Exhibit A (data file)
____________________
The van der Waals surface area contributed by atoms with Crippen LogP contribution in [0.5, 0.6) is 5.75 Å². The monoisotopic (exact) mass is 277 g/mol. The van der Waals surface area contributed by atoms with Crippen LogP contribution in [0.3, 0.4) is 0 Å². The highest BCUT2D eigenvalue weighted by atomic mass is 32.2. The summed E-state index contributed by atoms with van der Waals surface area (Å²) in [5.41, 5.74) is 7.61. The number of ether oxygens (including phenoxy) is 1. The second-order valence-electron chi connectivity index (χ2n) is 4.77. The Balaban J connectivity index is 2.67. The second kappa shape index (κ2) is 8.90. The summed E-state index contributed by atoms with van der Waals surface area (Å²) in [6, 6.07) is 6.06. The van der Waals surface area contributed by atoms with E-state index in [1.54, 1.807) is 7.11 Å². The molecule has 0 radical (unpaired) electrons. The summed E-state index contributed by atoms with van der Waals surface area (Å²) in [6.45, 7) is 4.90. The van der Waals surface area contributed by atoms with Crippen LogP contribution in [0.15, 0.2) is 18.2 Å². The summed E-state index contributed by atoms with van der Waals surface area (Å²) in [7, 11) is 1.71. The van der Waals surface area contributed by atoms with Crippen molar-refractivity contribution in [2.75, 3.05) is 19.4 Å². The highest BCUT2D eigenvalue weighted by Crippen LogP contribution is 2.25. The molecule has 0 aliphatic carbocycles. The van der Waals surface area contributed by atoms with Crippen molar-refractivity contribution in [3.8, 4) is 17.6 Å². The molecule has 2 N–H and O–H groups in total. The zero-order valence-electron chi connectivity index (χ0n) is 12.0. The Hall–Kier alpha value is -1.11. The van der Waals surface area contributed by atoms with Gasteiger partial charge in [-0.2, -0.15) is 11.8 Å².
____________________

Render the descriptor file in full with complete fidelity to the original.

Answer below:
The van der Waals surface area contributed by atoms with Crippen LogP contribution in [0.5, 0.6) is 5.75 Å². The monoisotopic (exact) mass is 277 g/mol. The van der Waals surface area contributed by atoms with Crippen LogP contribution in [0.3, 0.4) is 0 Å². The highest BCUT2D eigenvalue weighted by atomic mass is 32.2. The summed E-state index contributed by atoms with van der Waals surface area (Å²) in [5.41, 5.74) is 7.61. The number of ether oxygens (including phenoxy) is 1. The second-order valence-electron chi connectivity index (χ2n) is 4.77. The Balaban J connectivity index is 2.67. The second kappa shape index (κ2) is 8.90. The summed E-state index contributed by atoms with van der Waals surface area (Å²) in [6, 6.07) is 6.06. The van der Waals surface area contributed by atoms with E-state index in [1.54, 1.807) is 7.11 Å². The molecule has 0 radical (unpaired) electrons. The summed E-state index contributed by atoms with van der Waals surface area (Å²) in [6.45, 7) is 4.90. The van der Waals surface area contributed by atoms with Crippen LogP contribution in [0.15, 0.2) is 18.2 Å². The summed E-state index contributed by atoms with van der Waals surface area (Å²) in [7, 11) is 1.71. The van der Waals surface area contributed by atoms with Crippen molar-refractivity contribution in [2.75, 3.05) is 19.4 Å². The highest BCUT2D eigenvalue weighted by Crippen LogP contribution is 2.25. The molecule has 0 aliphatic carbocycles. The van der Waals surface area contributed by atoms with Crippen molar-refractivity contribution in [3.8, 4) is 17.6 Å². The molecule has 2 N–H and O–H groups in total. The zero-order valence-electron chi connectivity index (χ0n) is 12.0. The Hall–Kier alpha value is -1.11. The van der Waals surface area contributed by atoms with Gasteiger partial charge in [-0.2, -0.15) is 11.8 Å².